What causes hair loss

Hair shedding in androgenic alopecia is speeded up by three forces: advancing age, an inherited trait to bald early, and an over-abundance of the male hormone dihydrotestosterone (DHT) within the hair follicle. DHT is a highly active form of testosterone primary contributing factor in male pattern baldness.        

The conversion from testosterone to DHT is driven by an enzyme called 5-alpha reductase, which is produced in the prostate, various adrenal glands, and the scalp. Over time, the action of DHT causes the hair follicle to degrade and shortens the anagen phase. That means follicles will simply shrink to the size they were when you were born which produce weaker hairs. As the hair shafts become smaller, the gland continues to pump out about the same amount of oil. So as your hair thins, you will notice that your hair becomes flatter and oilier. With a steadily shorter anagen growing cycle, more hairs are shed, the hairs becoming thinner and thinner until they are too fine to survive daily wear and tear.


It is most commonly found in people with ponytails, tight braids or any hairstyles that typically pull on hair with excessive force. In addition, rigorous brushing, heat styling and rough scalp massage can damage the cuticle, the hard outer casing of the hair. This causes individual strands to become weak and break off, reducing overall hair volume.


This is the loss of hair caused by compulsive pulling and bending of the hairs. Due to the constant extraction of the hair roots, permanent hair loss can occur. Onset of this disorder tends to begin around the onset of puberty and usually continues through adulthood.


This is autoimmune disorder also known as “spot baldness” that can result in hair loss ranging from just one location (Alopecia areata monolocularis) to every hair on the entire body (Alopecia areata universalis). Although thought to be caused by hair follicles becoming dormant, what triggers alopecia areata is not exactly known. In most cases the condition corrects itself, but it can also spread to the entire scalp (alopecia totalis) or to the entire body (alopecia universalis).


This is a diverse group of rare disorders that destroy the hair follicle, replace it with scar tissue, and cause permanent hair loss. The hair loss may be accompanied with severe itching, pain and burning, and progress rapidly. In other cases the hair loss is gradual, without symptoms, and is unnoticed for long periods. It is also sometimes known as scarring alopecia and can occur in otherwise healthy men and women of all ages.


An under-active thyroid and the side effects of its related medications has been found to cause hair loss, typically frontal, which is particularly associated with thinning of the outer third of the eyebrows (also seen with syphilis). Hyperthyroidism (an over-active thyroid) can also cause hair loss, though parietal rather than frontal.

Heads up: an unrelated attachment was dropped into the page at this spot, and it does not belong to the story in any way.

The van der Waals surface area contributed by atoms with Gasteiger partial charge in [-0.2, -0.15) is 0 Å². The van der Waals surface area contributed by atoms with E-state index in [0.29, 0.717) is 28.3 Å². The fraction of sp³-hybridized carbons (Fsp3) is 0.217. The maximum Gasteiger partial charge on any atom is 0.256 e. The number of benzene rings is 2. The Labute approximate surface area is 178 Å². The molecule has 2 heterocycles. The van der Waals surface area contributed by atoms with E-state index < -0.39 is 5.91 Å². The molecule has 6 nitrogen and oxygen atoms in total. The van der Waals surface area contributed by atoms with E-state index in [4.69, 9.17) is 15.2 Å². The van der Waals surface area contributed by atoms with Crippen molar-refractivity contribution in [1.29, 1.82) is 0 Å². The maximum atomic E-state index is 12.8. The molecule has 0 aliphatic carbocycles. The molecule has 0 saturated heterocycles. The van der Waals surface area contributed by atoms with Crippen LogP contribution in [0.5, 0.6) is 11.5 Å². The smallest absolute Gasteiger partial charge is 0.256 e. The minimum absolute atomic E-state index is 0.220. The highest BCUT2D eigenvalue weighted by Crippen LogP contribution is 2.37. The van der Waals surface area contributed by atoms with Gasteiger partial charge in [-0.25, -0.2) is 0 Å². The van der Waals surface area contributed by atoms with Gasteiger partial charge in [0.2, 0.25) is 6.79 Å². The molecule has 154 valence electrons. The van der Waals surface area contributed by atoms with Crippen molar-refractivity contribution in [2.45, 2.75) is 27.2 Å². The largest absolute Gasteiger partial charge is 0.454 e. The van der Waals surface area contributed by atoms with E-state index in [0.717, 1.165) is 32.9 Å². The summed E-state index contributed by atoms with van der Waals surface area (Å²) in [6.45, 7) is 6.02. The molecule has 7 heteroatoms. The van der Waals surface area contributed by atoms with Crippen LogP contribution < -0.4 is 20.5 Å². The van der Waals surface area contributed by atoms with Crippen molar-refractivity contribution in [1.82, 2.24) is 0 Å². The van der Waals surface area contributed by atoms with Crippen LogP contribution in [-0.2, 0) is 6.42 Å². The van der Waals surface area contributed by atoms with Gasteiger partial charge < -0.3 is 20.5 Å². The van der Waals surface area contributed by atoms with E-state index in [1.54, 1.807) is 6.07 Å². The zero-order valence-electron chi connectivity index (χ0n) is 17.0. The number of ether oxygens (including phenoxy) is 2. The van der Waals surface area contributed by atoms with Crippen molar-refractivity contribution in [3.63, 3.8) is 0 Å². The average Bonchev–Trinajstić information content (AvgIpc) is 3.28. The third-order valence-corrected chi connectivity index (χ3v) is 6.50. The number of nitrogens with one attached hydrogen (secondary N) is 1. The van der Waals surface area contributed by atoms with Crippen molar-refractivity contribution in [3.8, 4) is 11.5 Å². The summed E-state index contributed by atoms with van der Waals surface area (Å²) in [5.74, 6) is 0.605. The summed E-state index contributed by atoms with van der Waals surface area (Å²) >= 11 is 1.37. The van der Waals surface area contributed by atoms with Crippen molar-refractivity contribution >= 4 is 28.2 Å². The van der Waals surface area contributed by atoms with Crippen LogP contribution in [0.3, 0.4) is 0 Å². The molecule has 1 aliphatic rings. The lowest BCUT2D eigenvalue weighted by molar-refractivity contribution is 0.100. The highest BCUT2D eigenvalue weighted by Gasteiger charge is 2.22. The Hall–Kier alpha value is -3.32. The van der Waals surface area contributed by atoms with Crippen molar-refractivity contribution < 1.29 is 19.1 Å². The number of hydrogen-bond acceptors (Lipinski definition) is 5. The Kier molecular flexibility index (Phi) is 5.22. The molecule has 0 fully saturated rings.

Such as major surgery, poisoning, and severe stress may cause a hair loss condition known as telogen effluvium, in which a large number of hairs enter the resting phase at the same time, causing shedding and subsequent thinning hair in men and women alike. The condition also presents as a side effect of chemotherapy. While targeting dividing cancer cells, this treatment also affects hair’s growth phase with the result that almost 90% of hairs fall out soon after chemotherapy starts.


Can also be caused by several medications, including those for blood pressure problems, diabetes, heart disease and cholesterol. Any that affect the body’s hormone balance can have a pronounced effect: these include the hormone replacement therapy, steroids and some acne medications.

Factors in hair loss


The effects of male hormones on genetically susceptible hair follicles cause androgenetic alopecia. Male hormones blamed to cause hair loss are also called androgens, hence the name “androgenetic alopecia”. There are three import  ant factors involved in the hair loss process caused by androgenetic alopecia. These factors are closely related to each other.

Hair loss due to androgenetic alopecia occurs only if a person has a specific genetic code in his or her chromosomes. This code responsible for baldness is carried by a single gene or a group of genes and may be inherited from either mother or father.

A popular explanation for the inheritance of androgenetic alopecia is that a gene that is supplied by the mother and expressed in the sons who carry it. Genetic analyses of the chromosomes of patients with androgenetic hair loss have revealed that this belief was false in two respects: First, androgenetic hair loss is inherited in an autosomal dominant manner, that is, the gene responsible for hair loss can be inherited from either parent. Second, this genetic code can be expressed in both males and females; that is, both sons and daughters may have androgenetic alopecia in their future.